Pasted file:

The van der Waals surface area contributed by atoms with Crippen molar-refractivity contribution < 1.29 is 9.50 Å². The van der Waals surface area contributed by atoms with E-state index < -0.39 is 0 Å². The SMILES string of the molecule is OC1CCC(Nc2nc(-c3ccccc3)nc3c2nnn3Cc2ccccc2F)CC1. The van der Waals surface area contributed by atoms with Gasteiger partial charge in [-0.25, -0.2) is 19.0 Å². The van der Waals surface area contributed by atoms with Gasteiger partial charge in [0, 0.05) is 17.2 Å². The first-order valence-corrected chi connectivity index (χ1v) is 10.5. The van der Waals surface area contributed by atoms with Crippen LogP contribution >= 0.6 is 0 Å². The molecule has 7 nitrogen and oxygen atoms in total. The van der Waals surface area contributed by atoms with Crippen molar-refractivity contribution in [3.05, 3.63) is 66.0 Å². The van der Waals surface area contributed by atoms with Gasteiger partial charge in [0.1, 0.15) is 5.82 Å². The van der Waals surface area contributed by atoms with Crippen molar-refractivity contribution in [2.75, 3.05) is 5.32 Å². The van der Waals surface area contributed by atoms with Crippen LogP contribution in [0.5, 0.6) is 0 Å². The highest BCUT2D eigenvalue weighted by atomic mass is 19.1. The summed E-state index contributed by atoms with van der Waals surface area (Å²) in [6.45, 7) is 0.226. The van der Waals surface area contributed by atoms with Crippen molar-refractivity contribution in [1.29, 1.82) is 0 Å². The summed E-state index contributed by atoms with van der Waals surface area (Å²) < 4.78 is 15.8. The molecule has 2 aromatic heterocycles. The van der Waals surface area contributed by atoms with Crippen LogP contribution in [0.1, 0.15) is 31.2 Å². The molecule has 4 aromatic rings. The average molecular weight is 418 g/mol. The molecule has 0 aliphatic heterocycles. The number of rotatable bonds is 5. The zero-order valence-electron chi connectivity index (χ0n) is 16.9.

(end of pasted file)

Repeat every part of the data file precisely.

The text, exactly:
The van der Waals surface area contributed by atoms with Crippen molar-refractivity contribution < 1.29 is 9.50 Å². The van der Waals surface area contributed by atoms with E-state index < -0.39 is 0 Å². The SMILES string of the molecule is OC1CCC(Nc2nc(-c3ccccc3)nc3c2nnn3Cc2ccccc2F)CC1. The van der Waals surface area contributed by atoms with Gasteiger partial charge in [-0.25, -0.2) is 19.0 Å². The van der Waals surface area contributed by atoms with Gasteiger partial charge in [0, 0.05) is 17.2 Å². The first-order valence-corrected chi connectivity index (χ1v) is 10.5. The van der Waals surface area contributed by atoms with Crippen LogP contribution >= 0.6 is 0 Å². The molecule has 7 nitrogen and oxygen atoms in total. The van der Waals surface area contributed by atoms with Crippen molar-refractivity contribution in [3.05, 3.63) is 66.0 Å². The van der Waals surface area contributed by atoms with Gasteiger partial charge in [0.1, 0.15) is 5.82 Å². The van der Waals surface area contributed by atoms with Crippen molar-refractivity contribution in [2.75, 3.05) is 5.32 Å². The van der Waals surface area contributed by atoms with Crippen LogP contribution in [0.5, 0.6) is 0 Å². The highest BCUT2D eigenvalue weighted by atomic mass is 19.1. The summed E-state index contributed by atoms with van der Waals surface area (Å²) in [6.45, 7) is 0.226. The van der Waals surface area contributed by atoms with Crippen molar-refractivity contribution in [1.29, 1.82) is 0 Å². The summed E-state index contributed by atoms with van der Waals surface area (Å²) < 4.78 is 15.8. The molecule has 2 aromatic heterocycles. The van der Waals surface area contributed by atoms with Crippen LogP contribution in [0.1, 0.15) is 31.2 Å². The molecule has 4 aromatic rings. The average molecular weight is 418 g/mol. The molecule has 0 aliphatic heterocycles. The number of rotatable bonds is 5. The zero-order valence-electron chi connectivity index (χ0n) is 16.9.